These stand alone places (and even one connected to Providence Hospitals) refused to bill insurance even after I had arranged a conference call with my insurance (BCBS), them and myself on the line. They stated that most insurances don’t pay and I had my insurance company telling them they would if they would just bill for it. They refused. My last conversation with that medical office did not highlight my best, adult problem solving conversational skills. Sometimes you meet people who are very regimented and rigid (what’s that, Kelvin? You know someone like that?).

Also, when you vaccinate young kids you need written (read not phoned in or electronic) prescriptions for these shots so, had to go to pediatricians office to pickup or have them post them to us. Those pediatricians frequently can’t administer the shots as they don’t have them in-house and are somewhat reluctant to order them in as the transport of live-virus stuff gets tricky.

I had my patience tested many a times and collectively, I likely spent about eight hours on calls and research to find the right place. Then came the waiting times at Walgreens. We knew that store’s employee codes and all the aisles after three visits and approximately six hours being there. IMG_3025The folks there were mostly great but, with each day new people had to be told what we were doing and I was beginning to feel like I was in a Groundhog Day movie.

We would have an ‘appointment’ to get our shot. This was a loose term I realize and often we waited up to two hours to get everything written up, processed, paid for and administered. Kelvin and I broke all our screen time and sugar rules to get it done. Our sensory kids were nervous and at times it was achingly painful to have to negotiate with a screaming, sweating eight year old. I may apply for SWAT tactical hostage negotiation work later in life.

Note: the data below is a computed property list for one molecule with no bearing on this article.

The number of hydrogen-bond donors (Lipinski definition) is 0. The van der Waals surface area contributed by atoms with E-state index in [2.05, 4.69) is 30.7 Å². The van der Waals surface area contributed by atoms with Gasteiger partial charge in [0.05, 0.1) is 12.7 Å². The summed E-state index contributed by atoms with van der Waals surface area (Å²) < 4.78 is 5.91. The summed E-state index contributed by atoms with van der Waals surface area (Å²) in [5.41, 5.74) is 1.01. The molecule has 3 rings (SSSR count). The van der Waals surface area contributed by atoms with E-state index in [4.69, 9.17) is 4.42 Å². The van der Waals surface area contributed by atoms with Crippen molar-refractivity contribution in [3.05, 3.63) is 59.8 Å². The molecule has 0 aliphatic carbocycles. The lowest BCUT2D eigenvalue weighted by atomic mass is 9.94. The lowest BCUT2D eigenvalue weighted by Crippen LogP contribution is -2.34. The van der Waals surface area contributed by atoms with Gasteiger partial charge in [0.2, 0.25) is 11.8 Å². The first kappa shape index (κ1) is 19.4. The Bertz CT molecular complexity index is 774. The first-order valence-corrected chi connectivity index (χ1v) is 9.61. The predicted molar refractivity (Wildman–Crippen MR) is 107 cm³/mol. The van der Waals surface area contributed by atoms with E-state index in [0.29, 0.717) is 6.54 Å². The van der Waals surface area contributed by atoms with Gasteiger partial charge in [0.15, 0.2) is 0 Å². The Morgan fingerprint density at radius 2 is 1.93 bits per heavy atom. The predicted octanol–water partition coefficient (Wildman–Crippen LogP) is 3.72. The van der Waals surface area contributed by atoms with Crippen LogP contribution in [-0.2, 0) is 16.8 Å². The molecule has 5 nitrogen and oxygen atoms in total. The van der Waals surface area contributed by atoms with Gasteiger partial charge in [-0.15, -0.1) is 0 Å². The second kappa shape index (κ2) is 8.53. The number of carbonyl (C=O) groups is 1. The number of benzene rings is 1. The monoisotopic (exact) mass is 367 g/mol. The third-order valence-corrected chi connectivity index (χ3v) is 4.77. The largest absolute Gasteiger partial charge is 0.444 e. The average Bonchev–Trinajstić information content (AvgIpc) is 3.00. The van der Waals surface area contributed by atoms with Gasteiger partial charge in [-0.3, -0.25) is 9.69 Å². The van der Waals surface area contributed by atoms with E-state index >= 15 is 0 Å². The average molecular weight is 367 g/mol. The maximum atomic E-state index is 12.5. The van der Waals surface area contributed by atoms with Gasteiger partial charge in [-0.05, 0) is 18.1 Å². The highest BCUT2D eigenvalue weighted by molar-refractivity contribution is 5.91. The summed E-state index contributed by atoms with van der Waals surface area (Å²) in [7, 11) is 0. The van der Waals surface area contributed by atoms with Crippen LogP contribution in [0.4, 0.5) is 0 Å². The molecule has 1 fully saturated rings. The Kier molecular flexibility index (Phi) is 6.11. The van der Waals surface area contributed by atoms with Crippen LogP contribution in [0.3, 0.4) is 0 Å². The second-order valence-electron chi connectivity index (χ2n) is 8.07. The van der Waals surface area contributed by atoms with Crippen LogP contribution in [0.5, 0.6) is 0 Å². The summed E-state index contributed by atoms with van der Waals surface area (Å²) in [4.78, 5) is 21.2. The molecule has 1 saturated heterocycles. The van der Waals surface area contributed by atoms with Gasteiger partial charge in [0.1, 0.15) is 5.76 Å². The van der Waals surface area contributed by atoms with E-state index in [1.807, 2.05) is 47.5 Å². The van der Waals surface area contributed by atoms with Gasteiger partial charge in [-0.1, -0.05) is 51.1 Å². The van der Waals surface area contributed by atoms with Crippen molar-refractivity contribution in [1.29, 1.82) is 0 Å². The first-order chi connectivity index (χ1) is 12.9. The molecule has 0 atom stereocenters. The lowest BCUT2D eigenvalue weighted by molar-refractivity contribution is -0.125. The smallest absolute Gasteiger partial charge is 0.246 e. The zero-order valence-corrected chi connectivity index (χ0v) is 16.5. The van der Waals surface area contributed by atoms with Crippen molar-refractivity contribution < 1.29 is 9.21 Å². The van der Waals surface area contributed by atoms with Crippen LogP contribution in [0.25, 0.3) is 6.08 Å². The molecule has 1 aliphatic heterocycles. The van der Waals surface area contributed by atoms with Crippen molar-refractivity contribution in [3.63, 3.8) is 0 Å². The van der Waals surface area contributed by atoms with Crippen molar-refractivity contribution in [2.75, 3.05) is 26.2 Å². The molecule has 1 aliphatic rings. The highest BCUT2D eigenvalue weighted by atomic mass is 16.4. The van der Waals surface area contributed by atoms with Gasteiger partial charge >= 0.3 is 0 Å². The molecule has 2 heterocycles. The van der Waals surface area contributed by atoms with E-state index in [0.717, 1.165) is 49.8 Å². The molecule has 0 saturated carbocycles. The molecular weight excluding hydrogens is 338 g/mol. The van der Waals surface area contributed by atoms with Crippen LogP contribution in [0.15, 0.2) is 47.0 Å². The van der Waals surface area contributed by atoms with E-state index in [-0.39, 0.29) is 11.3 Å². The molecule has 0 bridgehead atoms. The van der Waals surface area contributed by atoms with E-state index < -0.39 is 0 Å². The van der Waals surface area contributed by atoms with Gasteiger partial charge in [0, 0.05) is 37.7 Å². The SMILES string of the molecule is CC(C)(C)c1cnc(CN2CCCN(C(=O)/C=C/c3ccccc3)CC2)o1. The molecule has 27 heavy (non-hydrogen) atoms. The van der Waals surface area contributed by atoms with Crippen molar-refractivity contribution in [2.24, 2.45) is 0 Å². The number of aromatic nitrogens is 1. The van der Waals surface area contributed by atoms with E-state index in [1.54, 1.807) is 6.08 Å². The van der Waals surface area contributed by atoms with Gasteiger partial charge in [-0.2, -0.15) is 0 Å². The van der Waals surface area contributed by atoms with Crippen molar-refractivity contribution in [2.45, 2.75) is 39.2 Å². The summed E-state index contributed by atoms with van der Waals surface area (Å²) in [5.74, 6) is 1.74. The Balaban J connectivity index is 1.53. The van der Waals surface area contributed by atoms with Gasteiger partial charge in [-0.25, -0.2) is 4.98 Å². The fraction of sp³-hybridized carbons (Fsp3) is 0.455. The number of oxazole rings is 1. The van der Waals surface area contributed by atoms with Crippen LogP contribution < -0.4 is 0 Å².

So, we are basically set in that department. One more thing moved to the DONE column. I know you can’t really put a price on avoiding a life threatening diseases. My advice to anyone out there thinking of traveling like we are. Sort this earlier as it takes longer than you think, you might get some of it covered by your insurance and budget for it. It is not cheap. And I am pretty sure this isn’t covered in any healthcare coverage being bargained over in DC.

 

 

 

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OMG! We ARE really doing this!!

The last couple weeks pieces of our plan have officially fallen into place. Kelvin’s new passport arrived. Yay!! Then we had a flurry of activity as we set up two house/pet sits in September in Brisbane, Australia. And we got our tickets to fly!

So, here is a rundown of recent events. Over the last months, I have been searching for a good fit for a house sit in Australia. Trying to make sure that where we choose or get chosen is where we want to be but also, logistically a good place to be.